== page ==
Not content with busily rehearsing and performing during term-time, final-year Music Performance Scholars and string-players Žaneta Balsevic and Molly Richetta headed off to Shropshire last week to participate in an Easter Orchestra Week run by the Easter Orchestral Society at Ellesmere College. Here, Molly reports on a week of orchestral and chamber music rehearsals, concerts and chains…
During the Easter break, Žaneta and I attended an orchestral course in Shropshire called Easter Orchestra Week. It was a week of intense and challenging music making with a huge orchestra of like-minded music lovers.
The list of music for the week was extensive; there were four main works that were rehearsed each morning, and in each afternoon and evening rehearsal we would sight-read through one or two works. The four main works were performed in an informal concert on the last afternoon. These included From the House of the Dead suite from a ballet by Janáček, which uses chains in the percussion section to represent the chains of the prisoners where the work is set. The second was Symphony No. 3 by Arvo Pärt; between the second and third movements was a thunderous cadenza for the timpani (obviously milked to its fullest extent) which took the rest of the orchestra completely by surprise on the first play through. The third work was Concerto Festivo by Andrej Panufnik. This was challenging as the meter changed every couple of bars. I was talking to the musical director at breakfast one morning and he said that the composer was fascinated by trains, and while traveling would have ideas and write them down- but had forgotten exactly the time signature of the part he had written before, hence the constant changes from ¾ to 3/8!
The final work was the famous tone poem by Strauss, Till Eulenspiegel, the story of a practical joker and possibly the most technically difficult but rewarding of the four works. All four of these I grew to love as the week went on.
In the afternoons and evenings, we sight-read through many of the most famously difficult pieces in the orchestral repertoire, including the ballet Daphnis and Chloé by Ravel and Shostakovich’s Symphony 12. Most of these sessions I spent clinging on for dear life in the viola section and praying that I didn’t make my debut as a soloist in one of the rests. One of my favourite pieces of the week was Rodion Shchedrin’s Naughty Limericks; a piece full of humour. One moment of the piece required the player at the very back of the viola section to play the first violin tune in the wrong key as loudly as possible at one of the few quiet moments. The final evening before the performance brought some light relief with film music including ‘Raiders of the Lost Ark’ and ‘The Good, the Bad and the Ugly’. In these sessions we also had the opportunity to sit in different seats and sections, so I was able to play violin as well as viola through the week, and people had the chance to play concertos or sing as soloists.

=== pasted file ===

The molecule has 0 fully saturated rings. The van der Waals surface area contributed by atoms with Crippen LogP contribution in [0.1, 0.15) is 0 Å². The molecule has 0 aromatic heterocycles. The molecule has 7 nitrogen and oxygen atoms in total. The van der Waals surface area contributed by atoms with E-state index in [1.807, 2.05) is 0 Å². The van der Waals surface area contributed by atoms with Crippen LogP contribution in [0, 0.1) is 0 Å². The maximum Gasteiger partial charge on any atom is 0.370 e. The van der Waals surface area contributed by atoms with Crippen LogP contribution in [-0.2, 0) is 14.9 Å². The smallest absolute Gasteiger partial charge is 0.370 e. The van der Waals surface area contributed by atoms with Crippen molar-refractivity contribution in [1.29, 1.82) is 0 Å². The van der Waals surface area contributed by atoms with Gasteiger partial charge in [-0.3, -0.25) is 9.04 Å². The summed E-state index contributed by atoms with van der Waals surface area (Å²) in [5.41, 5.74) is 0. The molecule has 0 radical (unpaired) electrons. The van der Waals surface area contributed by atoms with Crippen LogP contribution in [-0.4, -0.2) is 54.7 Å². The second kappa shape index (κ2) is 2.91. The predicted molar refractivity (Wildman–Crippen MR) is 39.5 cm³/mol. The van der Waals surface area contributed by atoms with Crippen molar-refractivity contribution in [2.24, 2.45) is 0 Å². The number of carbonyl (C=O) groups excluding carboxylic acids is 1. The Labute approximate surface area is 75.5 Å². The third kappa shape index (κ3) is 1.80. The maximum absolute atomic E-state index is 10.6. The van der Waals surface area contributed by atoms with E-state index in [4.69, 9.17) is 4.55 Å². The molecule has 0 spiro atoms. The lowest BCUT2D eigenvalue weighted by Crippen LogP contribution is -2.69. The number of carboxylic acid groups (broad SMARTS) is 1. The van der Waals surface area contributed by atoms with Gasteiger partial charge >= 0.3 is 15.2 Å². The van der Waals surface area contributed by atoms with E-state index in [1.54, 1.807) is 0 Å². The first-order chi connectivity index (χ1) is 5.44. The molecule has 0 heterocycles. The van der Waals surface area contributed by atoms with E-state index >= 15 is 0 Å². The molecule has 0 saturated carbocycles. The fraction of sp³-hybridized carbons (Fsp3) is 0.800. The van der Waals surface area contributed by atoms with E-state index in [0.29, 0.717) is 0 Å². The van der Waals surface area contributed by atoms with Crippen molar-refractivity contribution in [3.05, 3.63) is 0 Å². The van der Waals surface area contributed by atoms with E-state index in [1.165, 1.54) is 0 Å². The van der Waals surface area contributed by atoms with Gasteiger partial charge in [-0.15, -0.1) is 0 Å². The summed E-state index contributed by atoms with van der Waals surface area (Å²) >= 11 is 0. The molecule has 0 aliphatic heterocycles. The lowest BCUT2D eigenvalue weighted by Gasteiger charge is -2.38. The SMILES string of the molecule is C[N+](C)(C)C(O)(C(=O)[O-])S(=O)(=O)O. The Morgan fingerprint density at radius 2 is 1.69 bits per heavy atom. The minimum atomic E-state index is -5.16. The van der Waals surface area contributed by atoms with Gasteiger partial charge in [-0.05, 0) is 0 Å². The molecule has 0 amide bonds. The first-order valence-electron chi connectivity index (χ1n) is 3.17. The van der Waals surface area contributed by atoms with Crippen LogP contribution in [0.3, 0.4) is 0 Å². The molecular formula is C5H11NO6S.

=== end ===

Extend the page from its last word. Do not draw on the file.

The conductors and the leader of the orchestra were incredible from start to finish in the week- being able to tackle such repertoire was an experience I will not forget, and they made even the most difficult pieces enjoyable and (almost) playable!
After lunch we had free time which some people used to play through chamber music. I had the chance to tick many pieces off my bucket list; I was able to play Mendelssohn octet, a Dvorak string quintet and the Smetana quartet (which may have the best opening tune for viola of any quartet I have heard) among others! It was wonderful to be around so many like-minded people who were capable of and exited to sit down and read through pieces. The location of the course was perfect- in a school in the middle of the beautiful Shropshire countryside, which others used the free time to explore.
Even though the music from the week was great, it was the people on the course which made it so much better. There was a wide range of ages and professions of people and getting a chance to speak with more experienced members of the orchestra was a real privilege. The atmosphere was so friendly; Žaneta and I went down to breakfast on the first morning and sat on a table of strangers-who all spoke to us as peers and friends. Every evening exhausted from the day of rehearsing we would head to the bar and get to know the other members over a few too many glasses of wine. I was lucky enough, as well as 5 others, to be given a scholarship. The others quickly became our close friends, and as always in the music world, we found out we had mutual friends.
It was a brilliant opportunity to experience music that as an amateur musician you would not get the chance to play anywhere else. I remember sitting in the first rehearsal and feeling amazed that so many people who do not work in music were meeting together to spend a week of their life playing music purely for the enjoyment, inspiration and challenge that comes from it. I feel that my sight-reading has definitely improved as a result of playing so many challenging works, as well as the ability to convincingly pretend that I know where I am. Many of the members had been going back every year for many years, and I hope to be able to go back again next year too!